Sometimes in sports, fundamentals change instantly, and everything learned through a career is suddenly about as up-to-date as a Model T.
Right is wrong, and wrong is right.
So here was Jim Holland of the United States preparing to make his Winter Olympics debut in ski jumping, and his craft was being turned upside down.
For 16 years, Holland was taught the traditional way to jump: skis straight and body extended forward. And then these Scandinavian teen-agers flew out of nowhere and pointed their skis and their sport in a new direction.
V for victory.
So Holland followed the lead of Finnish jumping prince Toni Niemen. He turned the tips of his skis out like a V. He floated like some football punt down a mountainside. And he transformed himself into a dark-horse contender for an Olympic medal.
"I talked to this one jumper, [two-time Olympian] Dennis McGrane, and he told me that he sat down one night and sketched the V," Holland said. "He said: 'I'll be damned. Connect the dots, and it's like a kite.' It just frees up your body so you get lift from your chest and the skis."
In America, a revolution in ski jumping is greeted with about as much interest as a technological breakthrough in growing grass.
But, in Europe, the sport is taken as seriously as a Super Bowl.
Tens of thousands of spectators line the slopes in Oberstdorf, Germany, Faulun, Sweden, and Lahti, Finland, to watch men launch themselves across an expanse of ice and snow the size of a football field.
"People are strange," Holland said. "Sixty thousand will show up to watch us jump in Europe. We'll get six people at the Olympic trials in America. I'm the best jumper in the country, and I don't even have a helmet sponsor. Over in Europe, even the forerunners who test the jumps have helmet sponsors."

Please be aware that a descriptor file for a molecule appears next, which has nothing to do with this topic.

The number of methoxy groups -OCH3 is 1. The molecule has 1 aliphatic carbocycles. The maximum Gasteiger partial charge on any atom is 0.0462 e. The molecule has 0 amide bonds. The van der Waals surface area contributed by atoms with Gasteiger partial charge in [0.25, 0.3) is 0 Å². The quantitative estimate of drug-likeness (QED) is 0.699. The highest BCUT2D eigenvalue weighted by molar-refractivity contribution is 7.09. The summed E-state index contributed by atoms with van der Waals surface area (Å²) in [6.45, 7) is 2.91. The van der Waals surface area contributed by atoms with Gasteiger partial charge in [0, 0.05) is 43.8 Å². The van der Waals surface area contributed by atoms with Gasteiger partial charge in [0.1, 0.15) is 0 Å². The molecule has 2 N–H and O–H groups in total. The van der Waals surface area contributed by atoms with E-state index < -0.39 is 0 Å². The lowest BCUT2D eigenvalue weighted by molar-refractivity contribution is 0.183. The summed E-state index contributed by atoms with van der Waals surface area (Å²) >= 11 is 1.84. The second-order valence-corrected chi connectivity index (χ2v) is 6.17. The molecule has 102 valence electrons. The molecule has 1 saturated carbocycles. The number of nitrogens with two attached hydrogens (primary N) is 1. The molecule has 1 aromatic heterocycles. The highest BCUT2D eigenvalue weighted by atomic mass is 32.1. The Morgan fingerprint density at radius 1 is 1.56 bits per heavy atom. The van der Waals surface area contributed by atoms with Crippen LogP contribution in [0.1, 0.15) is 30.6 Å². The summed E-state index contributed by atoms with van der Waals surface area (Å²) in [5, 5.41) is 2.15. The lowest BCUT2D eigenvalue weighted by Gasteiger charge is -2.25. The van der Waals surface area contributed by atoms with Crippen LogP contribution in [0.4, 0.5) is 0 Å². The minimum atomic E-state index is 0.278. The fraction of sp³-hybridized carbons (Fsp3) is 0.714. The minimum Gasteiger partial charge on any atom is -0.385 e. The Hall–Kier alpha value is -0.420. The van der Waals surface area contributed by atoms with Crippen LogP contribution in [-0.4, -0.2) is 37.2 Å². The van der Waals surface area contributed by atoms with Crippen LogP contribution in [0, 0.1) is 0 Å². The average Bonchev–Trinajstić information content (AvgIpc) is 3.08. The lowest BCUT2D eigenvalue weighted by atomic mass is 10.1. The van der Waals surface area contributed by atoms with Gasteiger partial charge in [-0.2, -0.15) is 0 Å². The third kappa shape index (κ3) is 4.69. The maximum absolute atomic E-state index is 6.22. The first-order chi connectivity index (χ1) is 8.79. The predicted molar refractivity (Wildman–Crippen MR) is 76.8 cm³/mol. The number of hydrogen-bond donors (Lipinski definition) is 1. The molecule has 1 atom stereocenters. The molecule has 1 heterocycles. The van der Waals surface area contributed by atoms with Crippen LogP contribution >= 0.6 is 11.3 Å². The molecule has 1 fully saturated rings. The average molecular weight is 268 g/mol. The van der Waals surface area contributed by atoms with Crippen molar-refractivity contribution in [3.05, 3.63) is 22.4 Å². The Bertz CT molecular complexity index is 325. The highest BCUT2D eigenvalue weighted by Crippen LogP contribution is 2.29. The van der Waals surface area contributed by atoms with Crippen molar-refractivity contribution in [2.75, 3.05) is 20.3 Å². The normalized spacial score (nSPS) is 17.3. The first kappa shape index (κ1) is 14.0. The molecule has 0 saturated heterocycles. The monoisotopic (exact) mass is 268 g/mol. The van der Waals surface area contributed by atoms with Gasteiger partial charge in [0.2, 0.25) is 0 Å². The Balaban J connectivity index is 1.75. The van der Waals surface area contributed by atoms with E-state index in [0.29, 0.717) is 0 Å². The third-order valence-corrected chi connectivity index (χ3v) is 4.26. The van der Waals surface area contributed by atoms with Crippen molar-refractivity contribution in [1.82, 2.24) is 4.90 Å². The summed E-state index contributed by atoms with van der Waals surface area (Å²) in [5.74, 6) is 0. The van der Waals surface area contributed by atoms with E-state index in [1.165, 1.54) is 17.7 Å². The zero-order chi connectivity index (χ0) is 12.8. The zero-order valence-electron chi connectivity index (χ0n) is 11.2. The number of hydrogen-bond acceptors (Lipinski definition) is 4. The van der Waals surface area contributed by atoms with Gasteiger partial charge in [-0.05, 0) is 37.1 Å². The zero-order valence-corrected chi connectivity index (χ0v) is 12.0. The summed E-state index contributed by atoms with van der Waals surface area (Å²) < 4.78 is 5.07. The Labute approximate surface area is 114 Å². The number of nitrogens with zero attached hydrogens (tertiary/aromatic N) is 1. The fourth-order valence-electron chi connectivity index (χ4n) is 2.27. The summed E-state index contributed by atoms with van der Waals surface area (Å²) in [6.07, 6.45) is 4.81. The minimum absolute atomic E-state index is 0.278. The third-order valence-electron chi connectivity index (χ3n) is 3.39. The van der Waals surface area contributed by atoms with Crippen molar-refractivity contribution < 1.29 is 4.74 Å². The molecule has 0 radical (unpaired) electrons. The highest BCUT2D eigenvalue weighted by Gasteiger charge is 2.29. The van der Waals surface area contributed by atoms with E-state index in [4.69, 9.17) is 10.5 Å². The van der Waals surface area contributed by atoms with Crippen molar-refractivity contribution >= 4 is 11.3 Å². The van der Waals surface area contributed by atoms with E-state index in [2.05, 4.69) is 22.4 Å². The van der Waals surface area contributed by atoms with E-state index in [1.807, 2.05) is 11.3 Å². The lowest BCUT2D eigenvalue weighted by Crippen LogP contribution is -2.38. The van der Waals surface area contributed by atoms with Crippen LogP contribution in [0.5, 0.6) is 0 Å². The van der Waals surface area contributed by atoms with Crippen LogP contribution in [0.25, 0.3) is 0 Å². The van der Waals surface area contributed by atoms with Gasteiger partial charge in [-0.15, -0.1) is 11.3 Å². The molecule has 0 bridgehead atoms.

But Holland is accustomed to performing in anonymity. He is 24, the youngest brother in a family that could be designated as America's official Olympic clan.
Raised in Norwich, Vt., across the river from the Dartmouth ski jump in Hanover, N.H., the Holland boys grew up jumping and racing.
Jeff made two Olympic appearances in ski jumping. Joe is a Nordic combined competitor who will compete in his second Olympics.
And Jim is strictly a jumper making his Olympic debut.
Holland said ski jumping isn't all it appears to be. The jumpers are rarely more than 12 feet off the ground, and the best competitors actually hit their takeoffs at slower speeds.
But, in the United States, the sport can't get away from the image of Yugoslavia's Vinko Bogataj, "the agony of defeat." He slid off a mountain and somersaulted into history on "ABC's Wide World of Sports."
"The 'agony of defeat' has really hurt ski jumping," Holland said. jTC "It has discouraged a lot of mothers from letting their kids jump. There are dangers in jumping. Bogataj was a guy who lost his nerve and said, 'Shoot, this is a big jump.' Now, he's famous."
When he isn't coming to America to appear at cocktail parties for ABC, Bogataj is on the jumping circuit as an official.
"When you go to Yugoslavia to jump, you're up there, the wind is blowing, and Bogataj is the starter," Holland said. The agony of defeat is staring at you."
Holland admires Bogataj, but he views Eddie "The Eagle" Edwards with disdain. At the 1988 Calgary Games, the English Eagle sputtered into last place and became a worldwide celebrity.
"We were a little embarrassed by Eddie," Holland said. "It sort of irritates me that he is just in it for the money now."
The Eagle, unable to meet minimum jumping standards, will be grounded in Albertville.
But Holland will be flying in France. He has used the new V style for six months, is ranked 10th overall on the World Cup circuit and gave himself a boost in the big-hill event with a second-place finish at Thunder Bay, Ontario.
"When everything is right, the sport is fun," he said. "You're not thinking about anything. You're on auto pilot. You jump and you let it ride."
Fly high in France, and Holland could give the sport a new image in America:
The thrill of victory.